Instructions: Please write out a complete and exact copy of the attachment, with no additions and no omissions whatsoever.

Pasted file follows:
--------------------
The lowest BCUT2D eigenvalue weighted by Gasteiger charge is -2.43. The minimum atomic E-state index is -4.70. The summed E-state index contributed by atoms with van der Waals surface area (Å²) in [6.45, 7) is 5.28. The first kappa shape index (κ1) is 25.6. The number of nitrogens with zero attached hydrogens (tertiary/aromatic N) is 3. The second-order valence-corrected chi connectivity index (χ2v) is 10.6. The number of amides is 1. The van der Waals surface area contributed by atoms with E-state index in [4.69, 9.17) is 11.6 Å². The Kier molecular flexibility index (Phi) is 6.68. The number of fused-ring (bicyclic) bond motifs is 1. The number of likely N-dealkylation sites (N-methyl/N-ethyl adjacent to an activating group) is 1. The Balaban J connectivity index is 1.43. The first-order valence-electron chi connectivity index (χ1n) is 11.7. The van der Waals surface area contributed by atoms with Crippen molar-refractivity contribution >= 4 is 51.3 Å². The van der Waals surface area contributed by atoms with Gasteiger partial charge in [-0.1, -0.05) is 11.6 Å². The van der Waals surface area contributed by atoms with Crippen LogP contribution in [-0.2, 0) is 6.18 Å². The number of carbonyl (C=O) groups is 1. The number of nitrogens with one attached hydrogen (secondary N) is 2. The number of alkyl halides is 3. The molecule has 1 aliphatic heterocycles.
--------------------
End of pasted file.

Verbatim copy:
The lowest BCUT2D eigenvalue weighted by Gasteiger charge is -2.43. The minimum atomic E-state index is -4.70. The summed E-state index contributed by atoms with van der Waals surface area (Å²) in [6.45, 7) is 5.28. The first kappa shape index (κ1) is 25.6. The number of nitrogens with zero attached hydrogens (tertiary/aromatic N) is 3. The second-order valence-corrected chi connectivity index (χ2v) is 10.6. The number of amides is 1. The van der Waals surface area contributed by atoms with E-state index in [4.69, 9.17) is 11.6 Å². The Kier molecular flexibility index (Phi) is 6.68. The number of fused-ring (bicyclic) bond motifs is 1. The number of likely N-dealkylation sites (N-methyl/N-ethyl adjacent to an activating group) is 1. The Balaban J connectivity index is 1.43. The first-order valence-electron chi connectivity index (χ1n) is 11.7. The van der Waals surface area contributed by atoms with Crippen molar-refractivity contribution >= 4 is 51.3 Å². The van der Waals surface area contributed by atoms with Gasteiger partial charge in [-0.1, -0.05) is 11.6 Å². The van der Waals surface area contributed by atoms with Crippen LogP contribution in [-0.2, 0) is 6.18 Å². The number of carbonyl (C=O) groups is 1. The number of nitrogens with one attached hydrogen (secondary N) is 2. The number of alkyl halides is 3. The molecule has 1 aliphatic heterocycles.